Johnson Creek Geology
The Geologic history of the watershed can be read from the rocks in the creek.
Grey basalts originate either from massive Columbia River Basalt flows from Eastern Washington and Oregon, or from local Boring Volcanoes.
Orange quartzites were brought here from Idaho either by the Columbia River or by catastrophic Missoula Floods.
Incised meanders of Sandy River at Oxbow Park demonstrate uplift and show layers of river rock and glacial loess beneath the headwaters.
River rock layer (Troutdale formation) is the ancestral Columbia River bed. Quartzites are its signature rock.
Fine glacial loess from recent periods of glaciation is bad for landslides but good for farming.
II. Volcanic Buttes
The Boring volcanos are numerous, mysterious, and will occur again in Portland's future.
The volcanic buttes provide cool water temperatures good for salmon habitat.
III. Missoula Flood Deposits
Catastrophic Missoula floods inundated the Willamette Valley at the end of the last ice age.
The floods brought Idaho quartzites, Columbia River basalts, Cascadian Andesites, and anything else in their path (including meteorites).
Floods bursting through the Columbia Gorge left an apron of coarse sediments stretching across Gresham and East Portland, scouring the buttes.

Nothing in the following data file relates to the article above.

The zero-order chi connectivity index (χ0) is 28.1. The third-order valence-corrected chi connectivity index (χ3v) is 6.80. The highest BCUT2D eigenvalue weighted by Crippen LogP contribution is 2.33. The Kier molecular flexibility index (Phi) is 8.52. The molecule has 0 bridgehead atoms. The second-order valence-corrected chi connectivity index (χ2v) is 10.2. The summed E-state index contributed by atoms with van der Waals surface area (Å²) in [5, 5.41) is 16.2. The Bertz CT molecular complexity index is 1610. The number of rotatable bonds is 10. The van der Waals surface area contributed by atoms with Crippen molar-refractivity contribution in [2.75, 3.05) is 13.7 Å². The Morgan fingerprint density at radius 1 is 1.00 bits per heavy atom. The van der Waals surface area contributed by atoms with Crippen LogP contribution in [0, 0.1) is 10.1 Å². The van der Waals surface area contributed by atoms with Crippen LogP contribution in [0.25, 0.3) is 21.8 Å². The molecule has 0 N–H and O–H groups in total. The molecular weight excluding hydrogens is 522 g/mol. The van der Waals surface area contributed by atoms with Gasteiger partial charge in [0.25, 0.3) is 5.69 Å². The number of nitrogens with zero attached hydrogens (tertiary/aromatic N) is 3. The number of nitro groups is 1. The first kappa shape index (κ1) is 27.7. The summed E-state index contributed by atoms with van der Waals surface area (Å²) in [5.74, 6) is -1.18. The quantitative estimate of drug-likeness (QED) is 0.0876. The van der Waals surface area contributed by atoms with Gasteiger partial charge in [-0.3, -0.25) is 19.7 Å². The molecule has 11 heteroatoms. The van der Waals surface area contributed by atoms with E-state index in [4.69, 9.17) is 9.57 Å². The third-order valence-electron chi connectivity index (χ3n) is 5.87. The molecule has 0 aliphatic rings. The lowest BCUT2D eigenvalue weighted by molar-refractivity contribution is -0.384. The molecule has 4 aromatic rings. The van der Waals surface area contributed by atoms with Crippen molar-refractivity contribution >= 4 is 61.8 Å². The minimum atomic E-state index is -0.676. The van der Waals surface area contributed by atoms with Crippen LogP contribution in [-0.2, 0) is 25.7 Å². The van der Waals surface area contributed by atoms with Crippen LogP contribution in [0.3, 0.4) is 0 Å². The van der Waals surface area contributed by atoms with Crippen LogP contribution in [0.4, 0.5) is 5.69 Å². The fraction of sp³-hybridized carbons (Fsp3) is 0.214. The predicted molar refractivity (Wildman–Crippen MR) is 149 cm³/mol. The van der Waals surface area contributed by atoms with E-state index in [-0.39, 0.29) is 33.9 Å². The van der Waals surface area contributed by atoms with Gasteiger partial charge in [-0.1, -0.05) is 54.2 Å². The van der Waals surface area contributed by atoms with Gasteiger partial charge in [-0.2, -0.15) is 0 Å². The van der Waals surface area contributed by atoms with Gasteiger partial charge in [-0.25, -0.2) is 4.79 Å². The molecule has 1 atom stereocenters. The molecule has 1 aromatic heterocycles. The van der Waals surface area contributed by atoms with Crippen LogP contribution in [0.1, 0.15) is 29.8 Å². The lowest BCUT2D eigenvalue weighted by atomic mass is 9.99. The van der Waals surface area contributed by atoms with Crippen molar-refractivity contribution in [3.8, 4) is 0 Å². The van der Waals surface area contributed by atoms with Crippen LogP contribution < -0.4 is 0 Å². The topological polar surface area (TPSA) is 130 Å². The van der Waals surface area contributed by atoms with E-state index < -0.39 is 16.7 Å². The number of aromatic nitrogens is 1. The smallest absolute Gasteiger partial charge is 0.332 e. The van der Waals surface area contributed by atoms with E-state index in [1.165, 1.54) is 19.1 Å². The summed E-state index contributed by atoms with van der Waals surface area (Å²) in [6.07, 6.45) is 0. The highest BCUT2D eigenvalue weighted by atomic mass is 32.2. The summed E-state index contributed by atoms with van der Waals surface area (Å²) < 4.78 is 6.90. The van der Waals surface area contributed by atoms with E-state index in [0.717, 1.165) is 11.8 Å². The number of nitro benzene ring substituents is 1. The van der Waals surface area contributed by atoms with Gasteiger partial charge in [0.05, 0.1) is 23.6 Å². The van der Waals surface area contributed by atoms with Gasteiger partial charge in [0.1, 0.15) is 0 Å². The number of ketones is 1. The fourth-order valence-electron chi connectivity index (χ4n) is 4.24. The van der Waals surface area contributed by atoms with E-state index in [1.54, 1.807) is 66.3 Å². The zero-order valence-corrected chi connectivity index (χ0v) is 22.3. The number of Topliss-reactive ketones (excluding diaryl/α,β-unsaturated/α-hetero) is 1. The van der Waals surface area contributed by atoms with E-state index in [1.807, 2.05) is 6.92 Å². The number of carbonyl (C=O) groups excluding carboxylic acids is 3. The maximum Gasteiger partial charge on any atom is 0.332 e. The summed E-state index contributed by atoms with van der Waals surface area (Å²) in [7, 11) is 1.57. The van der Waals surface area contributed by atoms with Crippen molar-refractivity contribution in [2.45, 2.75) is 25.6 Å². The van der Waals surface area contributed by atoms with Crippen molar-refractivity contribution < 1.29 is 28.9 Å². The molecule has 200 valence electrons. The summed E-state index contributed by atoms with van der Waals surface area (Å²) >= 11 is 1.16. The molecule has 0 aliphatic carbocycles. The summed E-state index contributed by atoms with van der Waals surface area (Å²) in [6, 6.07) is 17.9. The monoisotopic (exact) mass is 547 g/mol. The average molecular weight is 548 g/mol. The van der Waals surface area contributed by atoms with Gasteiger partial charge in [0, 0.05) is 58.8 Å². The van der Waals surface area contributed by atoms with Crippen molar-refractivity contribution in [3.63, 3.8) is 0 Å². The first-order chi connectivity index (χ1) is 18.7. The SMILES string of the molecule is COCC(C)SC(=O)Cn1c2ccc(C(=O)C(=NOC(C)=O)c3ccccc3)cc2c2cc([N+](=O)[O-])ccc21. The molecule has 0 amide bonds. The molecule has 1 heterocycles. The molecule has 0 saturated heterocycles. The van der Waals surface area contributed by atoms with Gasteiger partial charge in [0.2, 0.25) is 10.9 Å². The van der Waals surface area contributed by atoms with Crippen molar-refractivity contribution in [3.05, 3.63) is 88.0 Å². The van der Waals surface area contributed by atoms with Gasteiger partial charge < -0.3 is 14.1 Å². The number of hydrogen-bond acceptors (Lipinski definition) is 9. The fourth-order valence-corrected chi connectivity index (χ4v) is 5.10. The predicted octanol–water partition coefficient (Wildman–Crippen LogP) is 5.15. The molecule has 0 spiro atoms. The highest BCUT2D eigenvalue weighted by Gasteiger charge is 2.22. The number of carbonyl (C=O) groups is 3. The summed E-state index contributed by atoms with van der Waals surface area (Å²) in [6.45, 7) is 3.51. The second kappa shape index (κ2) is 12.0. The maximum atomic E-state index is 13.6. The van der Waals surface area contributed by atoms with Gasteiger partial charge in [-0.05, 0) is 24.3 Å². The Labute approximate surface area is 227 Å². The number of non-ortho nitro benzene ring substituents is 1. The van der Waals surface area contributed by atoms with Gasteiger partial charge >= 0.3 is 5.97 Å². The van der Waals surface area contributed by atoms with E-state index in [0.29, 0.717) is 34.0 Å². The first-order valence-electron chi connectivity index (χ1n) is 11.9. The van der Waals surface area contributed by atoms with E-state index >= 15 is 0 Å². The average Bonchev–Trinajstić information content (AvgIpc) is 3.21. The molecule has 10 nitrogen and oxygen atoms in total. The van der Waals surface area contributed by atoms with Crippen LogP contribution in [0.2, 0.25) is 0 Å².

Coarse sediments are (1) contain granites and are a radon hazard, (2) create rocky soils less hospitable to plants, (3) are more erosion and earthquake resistant.
Flood waters ponded in the Portland basin creating Lake Allison. The lake's slack waters left layers of fine sediment (mud and sand) behind.
Missoula fine sediments (1) create fertile soils good for agriculture (but bad for grapes) and (2) are bad from the standpoint of erosion and earthquake hazards.
IV. Channel to Willamette Confluence
The North-South dry channel facilitated the building of the railroad and adjoining East Side industrial development.
The Willamette confluence/Elk Rock area contain the 40 million year-old Waverly Formation, the oldest rocks in Metro region.